In this article, I’d like to introduce two great Tea masters:
Ikkyū (一休) and Rikyū (利休).
Have you noticed their names are quite similar?
Yes. Both finish by Kyū (休) which means repose, rest, break etc.
1. Ikkyū 一休 (1394-1481)
Ikkyū is a master of Murata Jukō(1422-1502) not only of Tea but also Zen.
Ikkyū was a son of Emperor Go-Komatsu and his favorite young noblewoman.
As an illegitimate child, he was sent away at the age of six, and began to train as a Buddhist monk.
At the age of 25, Ikkyū heard a crow calling in the dead of night, and at that instant, achieved enlightenment.
The appearance of Ikkyū was far from what was expected for monks. He would dress in rags, carry a wooden sword, and play the shakuhachi flute.
In addition, he had no qualms about breaking Buddhist laws, partaking meat, alcohol, and pleasures of the flesh.
At the same time, he remained a consistently harsh critic of the corrupt world of Zen.
Because some high-ranking priests cloaked themselves in luxurious garments and pious expressions, but in reality they paid scant attention to Zen spirit.
However, at the age of 81, he became a head priest of Daitokuji by order of the emperor.
(Hanabusa Itchō “Ikkyū Osyō”, owned by Itabashi museum)
Three most popular monks
Hermitage of Ryokan
Ikkyū is what we call, one of the three most popular monks.
These three were all very erudite, but always stood against “power”.
The three is as mentioned below:
1) Ikkyū (1394-1481)
Ikkyū is well known for his acid wit.
2) Takuwan (1573-1646)
Takuwan is considered as an inventor of pickles called Takuwan.
3) Ryōkan (1758-1831)
Ryōkan was always a mendicant priest. When he won nothing, he ate nothing. When he gained too much, he gave the excess to the poor.
Japanese people like to choose three magnificent things.
(for detailed information
⇒ Three magnificent things)
Unlike height or length, there are no objective standards regarding beauty or popularity.
Therefore I have to confess that the above three monks are chosen based on my preference.
In my opinion, the founders of Buddhist sects such as Kukai (774-835), Hōnen (1133-1212), Shinran (1173-1263) are too great to attract the sympathy of the common people.
2. Rikyū 利休 (1522-1591)
As I mentioned above, Ikkyū’s disciple is Murata Jukō.
Subsequently, his spirit was inherited by Takeno Jōō and his disciple Sen no Rikyū completed “Wabi-cha” as an aesthetic and spiritual art form of tea ceremony at the end of 16th century.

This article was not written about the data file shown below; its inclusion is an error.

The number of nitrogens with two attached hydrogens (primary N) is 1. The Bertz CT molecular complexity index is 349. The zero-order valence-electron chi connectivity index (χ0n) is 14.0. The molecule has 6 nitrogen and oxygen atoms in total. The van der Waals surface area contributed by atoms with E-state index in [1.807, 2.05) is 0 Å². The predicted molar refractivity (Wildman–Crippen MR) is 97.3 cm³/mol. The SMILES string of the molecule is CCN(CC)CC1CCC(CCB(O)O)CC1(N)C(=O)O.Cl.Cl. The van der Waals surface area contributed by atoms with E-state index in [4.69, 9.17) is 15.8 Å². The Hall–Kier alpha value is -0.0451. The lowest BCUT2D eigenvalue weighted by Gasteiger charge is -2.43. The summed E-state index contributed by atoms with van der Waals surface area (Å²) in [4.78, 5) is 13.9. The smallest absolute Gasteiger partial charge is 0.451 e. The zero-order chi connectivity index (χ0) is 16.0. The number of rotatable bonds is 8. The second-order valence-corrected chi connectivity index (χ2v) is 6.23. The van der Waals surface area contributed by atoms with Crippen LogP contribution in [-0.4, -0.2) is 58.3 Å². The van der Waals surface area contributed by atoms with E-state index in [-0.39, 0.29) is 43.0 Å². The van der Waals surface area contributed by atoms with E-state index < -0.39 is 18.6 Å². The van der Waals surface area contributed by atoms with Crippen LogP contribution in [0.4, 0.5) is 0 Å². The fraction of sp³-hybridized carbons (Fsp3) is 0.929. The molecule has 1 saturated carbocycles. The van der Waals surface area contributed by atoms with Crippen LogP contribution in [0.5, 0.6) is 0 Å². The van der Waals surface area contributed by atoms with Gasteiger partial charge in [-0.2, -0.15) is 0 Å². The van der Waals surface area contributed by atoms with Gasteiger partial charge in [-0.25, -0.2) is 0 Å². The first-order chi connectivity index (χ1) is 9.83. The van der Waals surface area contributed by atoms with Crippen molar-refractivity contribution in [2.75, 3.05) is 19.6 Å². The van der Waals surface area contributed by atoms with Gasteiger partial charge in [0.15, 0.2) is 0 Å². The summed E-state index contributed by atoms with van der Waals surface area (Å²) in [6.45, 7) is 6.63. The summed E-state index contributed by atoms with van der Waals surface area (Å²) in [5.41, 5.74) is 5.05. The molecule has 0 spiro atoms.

Rikyū was born in 1522 in Sakai city which used to be a free city governed by a council of 36 wealthy merchants and boasted the culture of the highest level in those days.
Soon he became known as a pre-eminent tea master from around the age of fifty.
Firstly he was a tea master for Oda Nobunaga and after his death in 1582, he served Toyotomi Hideyoshi.
However, Rikyū was not just a master of tea; he intimately involved himself in politics of Toyotomi’s regime.
When a feudal lord visited Hideyoshi’s brother named Hidenaga, Hidenaga told him,
“Consult your private matters to Rikyū, and public ones to me”.
But, after the death of Hidenaga, the situation surrounding Rikyū abruptly changed.
Rumors blaming Rikyū for treachery against Hideyoshi grew increasingly persistent and finally Hideyoshi ordered Rikyū to commit ritual suicide (Hara-kiri) on the unreasonable ground that he had installed a wooden image of himself at the main gate of Daitokuji temple.
On febrary in 1591, Rikyū followed this outrageous order from Hideyoshi without making any explanation.
Today, we don’t use the word “wabi-cha” so often in our daily life.
We prefer to call it 茶道 Sa-dou which literally means “the way of tea”.
We love to add the word “道 dou/way” at the end of some practices to extract something mental or spiritual, such as 茶道、華道 (ka-dou: the way of flower arrangement) 、武道 (bu-dou: the way of martial arts).
For detailed stories about 茶道 Sadou, visit here
⇒Kuchi-kiri (tea ceremony)